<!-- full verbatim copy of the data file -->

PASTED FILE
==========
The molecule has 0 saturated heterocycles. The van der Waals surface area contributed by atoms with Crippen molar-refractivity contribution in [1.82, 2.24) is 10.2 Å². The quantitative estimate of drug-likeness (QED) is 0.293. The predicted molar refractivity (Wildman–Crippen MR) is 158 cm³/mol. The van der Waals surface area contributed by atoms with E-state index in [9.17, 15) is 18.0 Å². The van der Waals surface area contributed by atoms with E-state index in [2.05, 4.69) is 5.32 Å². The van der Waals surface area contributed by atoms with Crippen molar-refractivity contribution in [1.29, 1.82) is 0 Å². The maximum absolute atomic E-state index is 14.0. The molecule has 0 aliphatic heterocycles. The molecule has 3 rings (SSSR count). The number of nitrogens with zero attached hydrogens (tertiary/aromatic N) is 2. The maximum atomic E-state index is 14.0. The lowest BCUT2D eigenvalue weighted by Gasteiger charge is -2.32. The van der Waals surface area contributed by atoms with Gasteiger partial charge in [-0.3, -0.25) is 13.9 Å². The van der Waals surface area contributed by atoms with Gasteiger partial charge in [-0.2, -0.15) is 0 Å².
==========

The molecule has 0 saturated heterocycles. The van der Waals surface area contributed by atoms with Crippen molar-refractivity contribution in [1.82, 2.24) is 10.2 Å². The quantitative estimate of drug-likeness (QED) is 0.293. The predicted molar refractivity (Wildman–Crippen MR) is 158 cm³/mol. The van der Waals surface area contributed by atoms with E-state index in [9.17, 15) is 18.0 Å². The van der Waals surface area contributed by atoms with E-state index in [2.05, 4.69) is 5.32 Å². The van der Waals surface area contributed by atoms with Crippen molar-refractivity contribution in [1.29, 1.82) is 0 Å². The maximum absolute atomic E-state index is 14.0. The molecule has 0 aliphatic heterocycles. The molecule has 3 rings (SSSR count). The number of nitrogens with zero attached hydrogens (tertiary/aromatic N) is 2. The maximum atomic E-state index is 14.0. The lowest BCUT2D eigenvalue weighted by Gasteiger charge is -2.32. The van der Waals surface area contributed by atoms with Gasteiger partial charge in [-0.3, -0.25) is 13.9 Å². The van der Waals surface area contributed by atoms with Gasteiger partial charge in [-0.2, -0.15) is 0 Å².